See Focus (Haifa University, Autumn 2003) for the original version
Israel's First Druze Math Lecturer
Feels at Home Here
"My grandfather was a human calculator; he
could do all kinds of calculations in his head. My father only went
to the fourth grade, but he could do four-figure multiplication in
his head. I guess I inherited their genes."
Toufik Mansour, 35, was explaining how he became the first member of the Druze community in Israel to become a university lecturer in mathematics. "I have loved math since the age of 0," continued the University of Haifa’s newest math teacher and researcher. His parents were more concerned that he wasn’t studying to become a doctor, as their community at the time considered a physician to be the top professional.
The University played a defining role in the young Mansour’s choice of career direction. His economic situation had forced him to drop out of the Master’s program at the Technion, where he had earned his Bachelor’s in Math. After three years of working as a teacher in different schools, from elementary to high school, he returned to his higher education, but now transferred to the University.
The University of Haifa, he acknowledged, opened doors for him. But perhaps even more important was that “I felt at home here,” as he expressed it. “I was well treated, both mathematically and economically.”
Mansour had actually written his Master’s thesis during his three-year working interval, and the Math Department here, impressed with the work, accepted it and then admitted him into its doctoral program. He finished his dissertation, with the suggestive title of “Permutations with Forbidden Patterns,” in three years. The budding mathematician had obtained initial results within six months and sent off a paper to a conference in Moscow. It was to be the first of a string of conference appearances and published works.
In fact, the American Mathematical Society’s Internet site, “Math SciNet,” which lists mathematicians around the world and their publications, shows that Toufik Mansour has now authored or co-authored twenty articles. Quite an impressive record, considering that he received his doctorate only two years ago.
Talking about his doctorate, he interjects a world of praise for his dissertation advisor, Prof. Alek Vainshtein. “I really have to thank my advisor,” he says. “His knowledge, his enthusiasm, and especially for being ready to help me at a moment’s notice with professional advice. He made me feel very strong during my work on the doctorate.”
Armed with a Bourse Chateaubriand, one of the French government’s most prestigious academic grants, Mansour went to Bordeaux to do a post-doctorate, but the experience proved disappointing. There weren’t the numbers doing research in his particular branch of discrete mathematics as he had been led to believe; but worse, except for a professor who became his supporter, French mathematicians remained aloof, not interested in his field.
Using the Internet as a math-dating service, he looked for research partners, and he proceeded to write more papers without even meeting his co-authors in person. “In the past year, though, I have met four of the people I wrote with,” he noted in passing. Thanks more to the Internet, he remarked, his year in France became one of his most successful. Still, he acknowledged Bordeaux University’s support of his post-doctoral research and several French mathematicians who did make him feel welcome during his stay.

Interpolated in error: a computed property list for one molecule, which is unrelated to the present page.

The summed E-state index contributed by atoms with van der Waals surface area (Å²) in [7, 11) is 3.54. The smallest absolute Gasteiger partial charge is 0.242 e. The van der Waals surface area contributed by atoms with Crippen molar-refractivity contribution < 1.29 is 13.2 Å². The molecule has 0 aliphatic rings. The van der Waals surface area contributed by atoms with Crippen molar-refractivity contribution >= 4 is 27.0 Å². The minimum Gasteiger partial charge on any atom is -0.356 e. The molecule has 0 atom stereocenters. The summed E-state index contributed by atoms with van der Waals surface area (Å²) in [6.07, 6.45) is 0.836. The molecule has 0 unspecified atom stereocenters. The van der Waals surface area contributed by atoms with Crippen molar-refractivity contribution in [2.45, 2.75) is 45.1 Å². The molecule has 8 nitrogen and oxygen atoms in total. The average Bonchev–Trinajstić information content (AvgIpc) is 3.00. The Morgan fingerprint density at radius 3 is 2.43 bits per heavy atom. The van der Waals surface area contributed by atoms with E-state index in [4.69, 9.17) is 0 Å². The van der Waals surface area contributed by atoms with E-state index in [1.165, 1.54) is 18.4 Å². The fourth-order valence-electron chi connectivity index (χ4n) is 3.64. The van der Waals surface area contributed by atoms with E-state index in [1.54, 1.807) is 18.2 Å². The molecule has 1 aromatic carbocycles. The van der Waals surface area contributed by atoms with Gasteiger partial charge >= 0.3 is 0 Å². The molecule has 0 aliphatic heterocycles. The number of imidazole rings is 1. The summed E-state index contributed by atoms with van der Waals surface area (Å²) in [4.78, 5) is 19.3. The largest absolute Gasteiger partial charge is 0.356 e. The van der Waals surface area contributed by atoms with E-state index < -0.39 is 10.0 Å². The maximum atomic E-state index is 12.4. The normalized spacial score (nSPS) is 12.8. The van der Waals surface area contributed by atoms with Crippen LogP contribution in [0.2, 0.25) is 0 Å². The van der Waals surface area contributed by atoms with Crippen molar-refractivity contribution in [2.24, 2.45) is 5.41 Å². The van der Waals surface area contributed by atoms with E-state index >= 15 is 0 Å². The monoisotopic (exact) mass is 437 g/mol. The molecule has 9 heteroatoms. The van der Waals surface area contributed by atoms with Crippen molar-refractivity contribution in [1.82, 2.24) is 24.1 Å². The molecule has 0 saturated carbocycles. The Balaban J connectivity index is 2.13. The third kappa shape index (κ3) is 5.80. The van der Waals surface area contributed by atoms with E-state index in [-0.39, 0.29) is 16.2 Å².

Mansour next garnered a European Community Research Training Network grant, the only one from the University of Haifa to do so, and spent the next year in Gothenburg, Sweden. The Swedes appreciated him and his research and sought him out from the first day that his supporter at Chalmers University of Technology in Gothenburg recommended him. Ever gracious, he expressed himself grateful for the friendship of these Swedish colleagues and mentors, who also helped to make his and his family’s life easier there.
The objective of his two years of post-doctoral research, Mansour said, was “to get to know [others in his field], to strengthen [his ability in his particular field], and to learn [both more about his field and about other math areas].” He summed up his experience like this: “I managed this last [objective] more than I expected.
The Druze mathematician now found himself at a crossroads. Sweden, it was made clear to him, was out. So, should he return to Israel or accept a position in the United States? His wife Ronit, who had been left alone with their two young daughters, one an infant, in Israel for the first half of his stay in Sweden, pushed for a return. Finally during the summer, the University’s Math Department made him a three-year offer, financed by a prestigious Maof grant from the Council for Higher Education.
As a young married doctoral student, he also taught at four different colleges to finance the construction of his new home, as well as to have an income. Recalling his years as a doctoral candidate, Mansour commiserated, “She [his wife] pampered me so that I could complete my doctorate, but she also suffered with me.” Apparently the pampering paid off, and the University of Haifa seems to be a beneficiary.